Actual Enrollment : 52 participants
Allocation: Randomized
Intervention Model: Parallel Assignment
Masking: Quadruple (Participant, Care Provider, Investigator, Outcomes Assessor)
Primary Purpose: Treatment
Official Title: Impact of Vitamin D on Arteriovenous Fistulae Maturation Among ESRD Patients
Study Start Date : January 2009
Actual Primary Completion Date : June 2011
Actual Study Completion Date : June 2011

Resource links provided by the National Library of Medicine

MedlinePlus related topics: Fistulas Vitamin D

Arm Intervention/treatment
Placebo Comparator: Placebo
Placebo one time per week for 3 weeks
Drug: Placebo
Placebo one time per week for 3 weeks

Experimental: Cholecalciferol
Vitamin D 200,000 IU per week for 3 weeks
Drug: Vitamin D3
Vitamin D3 200,000 IU once a week for 3 weeks

Primary Outcome Measures :
  1. Arteriovenous Fistulae Maturation [ Time Frame: 6 months ]
    Maturation of an AVF is the ability to stick the AVF with two large bore needles at ≥ 6 consecutive dialysis sessions, and achievement of an AVF blood flow >300 ml/min, assessed at six months following AVF creation.

Secondary Outcome Measures :
  1. 25-hydroxyvitamin D and Serum Calcium [ Time Frame: 10 weeks ]

Information from the National Library of Medicine

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Ages Eligible for Study:   18 Years to 85 Years   (Adult, Older Adult)
Sexes Eligible for Study:   All
Accepts Healthy Volunteers:   No

Inclusion Criteria

  • Patients with patients with end-stage renal disease (ESRD) who are suitable candidates for AVF creation (as assessed by pre-operative vein mapping) and plan to undergo AVF creation are eligible to participate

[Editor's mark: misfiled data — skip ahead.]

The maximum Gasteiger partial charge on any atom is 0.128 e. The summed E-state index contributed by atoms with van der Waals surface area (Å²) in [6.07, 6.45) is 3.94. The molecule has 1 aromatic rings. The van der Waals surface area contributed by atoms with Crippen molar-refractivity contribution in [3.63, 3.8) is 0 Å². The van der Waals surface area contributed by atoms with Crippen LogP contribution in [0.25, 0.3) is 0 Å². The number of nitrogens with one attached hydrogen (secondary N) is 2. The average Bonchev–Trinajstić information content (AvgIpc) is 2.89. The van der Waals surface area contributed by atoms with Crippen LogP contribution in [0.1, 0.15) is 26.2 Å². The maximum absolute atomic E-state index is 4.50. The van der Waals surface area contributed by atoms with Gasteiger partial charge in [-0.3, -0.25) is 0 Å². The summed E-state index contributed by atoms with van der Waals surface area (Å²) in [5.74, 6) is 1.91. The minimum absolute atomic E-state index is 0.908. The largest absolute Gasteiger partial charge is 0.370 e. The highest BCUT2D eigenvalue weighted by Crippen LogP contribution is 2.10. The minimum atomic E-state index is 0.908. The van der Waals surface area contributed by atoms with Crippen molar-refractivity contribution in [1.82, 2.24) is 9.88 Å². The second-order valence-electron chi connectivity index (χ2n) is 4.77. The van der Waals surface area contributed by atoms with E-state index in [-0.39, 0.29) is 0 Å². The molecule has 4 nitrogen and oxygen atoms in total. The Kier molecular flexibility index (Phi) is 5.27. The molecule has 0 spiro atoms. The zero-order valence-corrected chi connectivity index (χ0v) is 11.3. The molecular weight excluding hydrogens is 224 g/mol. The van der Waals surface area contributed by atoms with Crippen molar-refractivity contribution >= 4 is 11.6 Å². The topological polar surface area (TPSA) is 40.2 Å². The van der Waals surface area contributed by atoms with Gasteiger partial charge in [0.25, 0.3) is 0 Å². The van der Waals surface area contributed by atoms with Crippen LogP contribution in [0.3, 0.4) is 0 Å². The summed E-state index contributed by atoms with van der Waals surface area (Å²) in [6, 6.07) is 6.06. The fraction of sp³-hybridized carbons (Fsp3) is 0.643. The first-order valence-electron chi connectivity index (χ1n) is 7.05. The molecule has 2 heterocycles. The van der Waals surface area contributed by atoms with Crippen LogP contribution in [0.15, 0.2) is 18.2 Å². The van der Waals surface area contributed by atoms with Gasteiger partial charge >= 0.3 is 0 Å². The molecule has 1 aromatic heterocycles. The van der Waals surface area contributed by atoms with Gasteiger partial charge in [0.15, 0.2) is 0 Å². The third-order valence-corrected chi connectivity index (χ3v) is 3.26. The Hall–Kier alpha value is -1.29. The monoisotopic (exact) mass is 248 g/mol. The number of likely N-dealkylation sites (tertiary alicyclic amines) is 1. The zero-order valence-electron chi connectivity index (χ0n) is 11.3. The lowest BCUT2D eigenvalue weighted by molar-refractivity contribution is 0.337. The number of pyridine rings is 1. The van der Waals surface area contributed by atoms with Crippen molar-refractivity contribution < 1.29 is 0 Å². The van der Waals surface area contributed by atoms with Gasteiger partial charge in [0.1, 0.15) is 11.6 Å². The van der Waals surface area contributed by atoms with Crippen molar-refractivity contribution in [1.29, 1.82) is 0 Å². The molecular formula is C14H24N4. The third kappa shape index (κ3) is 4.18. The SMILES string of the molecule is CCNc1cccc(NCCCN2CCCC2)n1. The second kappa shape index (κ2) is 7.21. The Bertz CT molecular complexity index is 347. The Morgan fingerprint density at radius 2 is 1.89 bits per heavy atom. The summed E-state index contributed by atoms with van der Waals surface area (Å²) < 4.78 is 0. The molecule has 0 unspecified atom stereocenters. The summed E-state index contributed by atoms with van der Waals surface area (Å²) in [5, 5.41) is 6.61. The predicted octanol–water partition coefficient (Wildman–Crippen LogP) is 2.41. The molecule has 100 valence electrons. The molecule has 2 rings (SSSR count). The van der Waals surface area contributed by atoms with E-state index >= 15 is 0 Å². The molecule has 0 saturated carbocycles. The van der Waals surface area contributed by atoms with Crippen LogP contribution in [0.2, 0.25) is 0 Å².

• Study subjects must agree to participate in the study and provide written informed consent
  • Age: Study subjects must be > 18 years old
  • Sites: Emory University affiliated hospitals (including Emory University Hospital, Emory Midtown Hospital, Grady Memorial Hospital) and Emory University affiliated outpatient dialysis units
  • Informed consent requirements: All study subjects must agree to participate in the study and provide written informed consent.

Exclusion Criteria

  • Age < 18 years
  • Patients with a corrected serum calcium > 10.5 mg/dL within 4 weeks of study screening
  • Current intake of > 2000 IU per day of Vitamin D3
  • Subjects unable to provide informed consent or who plan to relocate outside of Atlanta during the study duration

Information from the National Library of Medicine

To learn more about this study, you or your doctor may contact the study research staff using the contact information provided by the sponsor.

Please refer to this study by its identifier (NCT number): NCT00912782

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United States, Georgia
Emory University
Atlanta, Georgia, United States, 30322
Sponsors and Collaborators
Emory University
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Principal Investigator: Haimanot Wasse, MD, MPH Emory University
Publications automatically indexed to this study by Identifier (NCT Number):
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Responsible Party: Monnie Wasse MD, MPH, FASN, Associate Professor, Emory University Identifier: NCT00912782    
Other Study ID Numbers: IRB00014859
First Posted: June 3, 2009    Key Record Dates
Results First Posted: July 2, 2014
Last Update Posted: July 2, 2014
Last Verified: June 2014
Keywords provided by Monnie Wasse MD, MPH, FASN, Emory University:
Vitamin D
Arteriovenous Fistulae
Dialysis Vascular Access
Additional relevant MeSH terms:
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Kidney Failure, Chronic
Arteriovenous Fistula
Kidney Diseases
Urologic Diseases
Renal Insufficiency, Chronic
Renal Insufficiency
Pathological Conditions, Anatomical
Arteriovenous Malformations
Vascular Malformations
Cardiovascular Abnormalities
Cardiovascular Diseases
Vascular Fistula
Vascular Diseases
Congenital Abnormalities
Vitamin D
Growth Substances
Physiological Effects of Drugs
Bone Density Conservation Agents
Calcium-Regulating Hormones and Agents